Remembrance Day is Really for Everyone Else
What is the point of spending January 27th at the Italian Consulate on Park Avenue, reading the names of over 8,000 Jewish Italians deported to Nazi concentration camps? Or participating in one of the many upcoming events scheduled to take place in Manhattan?
The point of this “Remembrance Day”—signed into law in 2000 by the Italian Parliament, in 2005 by the United Nations, and later by dozens of other countries—is to reflect on the past, on the Nazi extermination of the Jewish population, on Nazism and Fascism in general, and on how far along we have come and how far we have to go. As the law states:
The day is also an occasion to think about who we are today, about how the freedom we take for granted was won at a terrible human cost. And about how, if we don’t reflect on recent history, if we’re not vigilant about the value of democracy and freedom, history will repeat itself. There have been genocides since, in various guises and various countries.
There are still many questions with no clear answers, even for historians, yet that’s no reason not to ask them. Who were the Nazi collaborators in Italy and elsewhere? Who passed the Italian race laws in 1938, which turned Jews into second-class citizens long before the deportations of 1943? What do we remember about all that today?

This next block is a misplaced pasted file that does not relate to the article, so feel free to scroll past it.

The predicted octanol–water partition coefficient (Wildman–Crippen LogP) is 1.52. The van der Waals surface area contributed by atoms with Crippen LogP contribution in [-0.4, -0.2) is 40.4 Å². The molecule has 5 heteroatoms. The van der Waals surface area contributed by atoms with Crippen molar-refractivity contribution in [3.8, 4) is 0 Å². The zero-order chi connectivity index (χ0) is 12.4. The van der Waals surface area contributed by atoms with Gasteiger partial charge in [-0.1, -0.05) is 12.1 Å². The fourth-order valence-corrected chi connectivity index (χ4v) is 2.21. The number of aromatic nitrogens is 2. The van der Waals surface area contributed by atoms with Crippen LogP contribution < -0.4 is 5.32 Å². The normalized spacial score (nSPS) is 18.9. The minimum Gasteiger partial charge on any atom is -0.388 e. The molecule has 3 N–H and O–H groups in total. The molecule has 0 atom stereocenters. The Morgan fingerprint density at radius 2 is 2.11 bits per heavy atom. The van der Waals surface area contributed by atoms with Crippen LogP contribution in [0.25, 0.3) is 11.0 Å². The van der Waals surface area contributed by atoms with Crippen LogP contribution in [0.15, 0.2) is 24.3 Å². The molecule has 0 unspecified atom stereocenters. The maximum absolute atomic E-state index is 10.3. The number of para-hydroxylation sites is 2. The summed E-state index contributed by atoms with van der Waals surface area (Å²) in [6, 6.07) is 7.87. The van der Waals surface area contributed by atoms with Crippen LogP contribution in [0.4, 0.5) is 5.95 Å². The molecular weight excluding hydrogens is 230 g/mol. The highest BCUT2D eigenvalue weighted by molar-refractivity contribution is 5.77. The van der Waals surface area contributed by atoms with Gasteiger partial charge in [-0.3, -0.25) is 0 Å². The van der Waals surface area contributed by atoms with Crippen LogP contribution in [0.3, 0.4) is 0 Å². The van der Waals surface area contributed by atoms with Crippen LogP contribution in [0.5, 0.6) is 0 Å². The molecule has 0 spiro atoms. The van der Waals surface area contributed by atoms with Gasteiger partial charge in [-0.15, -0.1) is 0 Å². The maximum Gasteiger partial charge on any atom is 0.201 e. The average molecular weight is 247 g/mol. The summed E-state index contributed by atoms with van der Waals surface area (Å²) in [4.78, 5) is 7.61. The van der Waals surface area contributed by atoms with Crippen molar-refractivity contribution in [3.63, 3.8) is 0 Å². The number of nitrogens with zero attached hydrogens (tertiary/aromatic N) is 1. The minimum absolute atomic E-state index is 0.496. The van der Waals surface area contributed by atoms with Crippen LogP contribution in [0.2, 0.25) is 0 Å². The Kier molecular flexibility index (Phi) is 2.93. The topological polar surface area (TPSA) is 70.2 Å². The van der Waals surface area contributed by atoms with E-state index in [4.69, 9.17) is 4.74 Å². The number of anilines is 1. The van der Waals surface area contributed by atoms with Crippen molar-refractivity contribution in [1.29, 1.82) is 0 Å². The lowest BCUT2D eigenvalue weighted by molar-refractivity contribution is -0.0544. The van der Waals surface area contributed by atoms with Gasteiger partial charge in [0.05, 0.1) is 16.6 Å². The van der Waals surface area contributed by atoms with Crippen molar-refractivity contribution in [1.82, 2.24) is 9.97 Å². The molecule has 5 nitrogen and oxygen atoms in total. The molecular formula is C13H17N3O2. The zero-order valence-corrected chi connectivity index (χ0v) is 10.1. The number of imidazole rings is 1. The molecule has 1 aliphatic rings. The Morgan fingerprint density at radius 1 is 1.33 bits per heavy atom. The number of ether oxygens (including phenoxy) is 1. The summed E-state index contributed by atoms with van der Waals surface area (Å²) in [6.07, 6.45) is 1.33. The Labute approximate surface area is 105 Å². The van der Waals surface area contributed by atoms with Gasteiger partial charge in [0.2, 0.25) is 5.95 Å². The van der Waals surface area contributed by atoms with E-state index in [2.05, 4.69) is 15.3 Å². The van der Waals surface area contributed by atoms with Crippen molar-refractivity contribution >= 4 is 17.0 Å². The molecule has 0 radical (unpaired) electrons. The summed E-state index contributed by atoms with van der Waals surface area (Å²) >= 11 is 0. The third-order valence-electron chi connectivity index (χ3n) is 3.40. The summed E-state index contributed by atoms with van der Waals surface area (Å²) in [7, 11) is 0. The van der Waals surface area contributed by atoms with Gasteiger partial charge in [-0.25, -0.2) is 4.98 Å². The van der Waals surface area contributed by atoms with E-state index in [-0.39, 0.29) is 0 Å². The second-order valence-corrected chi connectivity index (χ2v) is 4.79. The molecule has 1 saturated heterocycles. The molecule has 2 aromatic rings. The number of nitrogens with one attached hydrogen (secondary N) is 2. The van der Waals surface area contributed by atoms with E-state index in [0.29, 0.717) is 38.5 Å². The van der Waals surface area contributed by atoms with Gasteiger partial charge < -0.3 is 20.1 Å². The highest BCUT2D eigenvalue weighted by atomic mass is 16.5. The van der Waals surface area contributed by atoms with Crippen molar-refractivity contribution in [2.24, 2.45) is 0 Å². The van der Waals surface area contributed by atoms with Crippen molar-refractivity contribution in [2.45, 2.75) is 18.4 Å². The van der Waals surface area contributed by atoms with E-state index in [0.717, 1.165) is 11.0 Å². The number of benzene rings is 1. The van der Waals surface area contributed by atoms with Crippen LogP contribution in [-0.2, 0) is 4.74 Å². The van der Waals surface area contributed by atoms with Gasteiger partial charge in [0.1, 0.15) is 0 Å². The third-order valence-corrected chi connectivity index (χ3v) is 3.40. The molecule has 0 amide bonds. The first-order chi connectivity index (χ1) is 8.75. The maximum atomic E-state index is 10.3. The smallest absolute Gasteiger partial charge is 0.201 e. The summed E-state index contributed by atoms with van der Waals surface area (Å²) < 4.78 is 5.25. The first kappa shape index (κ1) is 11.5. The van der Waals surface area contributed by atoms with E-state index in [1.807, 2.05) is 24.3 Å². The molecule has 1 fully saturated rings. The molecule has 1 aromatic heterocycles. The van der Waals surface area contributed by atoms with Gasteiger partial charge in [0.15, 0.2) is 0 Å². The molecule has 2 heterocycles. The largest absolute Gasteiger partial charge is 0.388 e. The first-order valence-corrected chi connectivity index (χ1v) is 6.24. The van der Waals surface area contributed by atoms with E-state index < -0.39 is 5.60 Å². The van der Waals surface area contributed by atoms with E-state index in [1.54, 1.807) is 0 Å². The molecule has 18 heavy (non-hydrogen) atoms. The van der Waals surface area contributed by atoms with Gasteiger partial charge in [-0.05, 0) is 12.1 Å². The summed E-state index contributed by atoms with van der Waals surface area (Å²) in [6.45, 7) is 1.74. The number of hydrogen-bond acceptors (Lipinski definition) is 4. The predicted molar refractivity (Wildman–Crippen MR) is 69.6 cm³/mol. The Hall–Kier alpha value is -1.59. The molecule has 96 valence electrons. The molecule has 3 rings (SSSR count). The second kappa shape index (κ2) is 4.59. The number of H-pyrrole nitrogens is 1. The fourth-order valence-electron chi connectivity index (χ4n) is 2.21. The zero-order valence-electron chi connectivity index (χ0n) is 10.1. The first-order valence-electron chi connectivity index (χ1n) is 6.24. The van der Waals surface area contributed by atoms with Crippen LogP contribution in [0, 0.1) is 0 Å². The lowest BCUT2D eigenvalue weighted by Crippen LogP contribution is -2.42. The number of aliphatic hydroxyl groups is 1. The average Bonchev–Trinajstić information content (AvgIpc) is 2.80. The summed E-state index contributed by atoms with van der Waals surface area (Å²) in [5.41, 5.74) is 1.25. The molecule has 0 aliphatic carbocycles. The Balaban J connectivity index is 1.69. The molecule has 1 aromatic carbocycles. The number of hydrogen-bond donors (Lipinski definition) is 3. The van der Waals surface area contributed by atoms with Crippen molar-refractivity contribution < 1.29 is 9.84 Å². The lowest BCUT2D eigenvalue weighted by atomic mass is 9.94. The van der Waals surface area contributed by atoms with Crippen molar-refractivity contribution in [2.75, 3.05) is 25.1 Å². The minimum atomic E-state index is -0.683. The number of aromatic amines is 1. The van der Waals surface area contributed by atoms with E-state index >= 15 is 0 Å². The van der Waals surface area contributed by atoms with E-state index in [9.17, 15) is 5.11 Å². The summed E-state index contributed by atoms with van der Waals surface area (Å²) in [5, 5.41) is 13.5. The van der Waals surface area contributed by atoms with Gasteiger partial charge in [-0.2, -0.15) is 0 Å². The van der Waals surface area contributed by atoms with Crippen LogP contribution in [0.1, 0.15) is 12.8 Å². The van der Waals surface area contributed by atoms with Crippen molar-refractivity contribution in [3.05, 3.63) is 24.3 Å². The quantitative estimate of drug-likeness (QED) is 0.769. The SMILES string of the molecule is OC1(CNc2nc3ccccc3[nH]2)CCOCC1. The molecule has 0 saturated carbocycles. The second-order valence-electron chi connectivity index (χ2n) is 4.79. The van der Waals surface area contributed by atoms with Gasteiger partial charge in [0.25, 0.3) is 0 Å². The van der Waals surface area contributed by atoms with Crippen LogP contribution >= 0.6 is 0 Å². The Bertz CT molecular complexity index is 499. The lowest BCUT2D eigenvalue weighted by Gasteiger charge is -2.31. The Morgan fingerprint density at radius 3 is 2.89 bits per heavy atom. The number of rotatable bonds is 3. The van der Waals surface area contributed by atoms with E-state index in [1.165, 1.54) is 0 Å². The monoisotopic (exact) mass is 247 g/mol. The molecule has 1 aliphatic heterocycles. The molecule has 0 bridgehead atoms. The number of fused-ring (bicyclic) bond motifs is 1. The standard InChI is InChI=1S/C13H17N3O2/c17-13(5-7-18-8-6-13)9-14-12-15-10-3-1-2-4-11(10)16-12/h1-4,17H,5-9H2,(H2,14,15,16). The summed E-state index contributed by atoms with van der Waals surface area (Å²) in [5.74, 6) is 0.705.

Remembrance Day is not for the victims; they can’t forget. And they certainly don’t need a special anniversary to do so. As the son of an Auschwitz survivor arrested in Florence, I don’t need a special date either. Remembrance Day is really for everyone else, for those who weren’t born yet, for the children of the few civilian heroes who strove to save human lives, for the millions of “spectators” who didn’t want to or couldn’t do anything to stop what was happening, for the children of the persecutors.
When the Red Army liberated Auschwitz on January 17, 1945, the spectacle was so ghostly and apocalyptic it’s no wonder they didn’t ask many questions. Yakov Vinichenko, one of the soldiers who threw open the gates, recalls: “Not even those of us who saw it wanted to believe it. For years I tried to erase it from my memory, until I realized that would make me an accomplice, a culprit. So now I remember it, even if I still can’t understand it.”
* Andrea Fiano is the son of Nedo Fiano, an Auschwitz survivor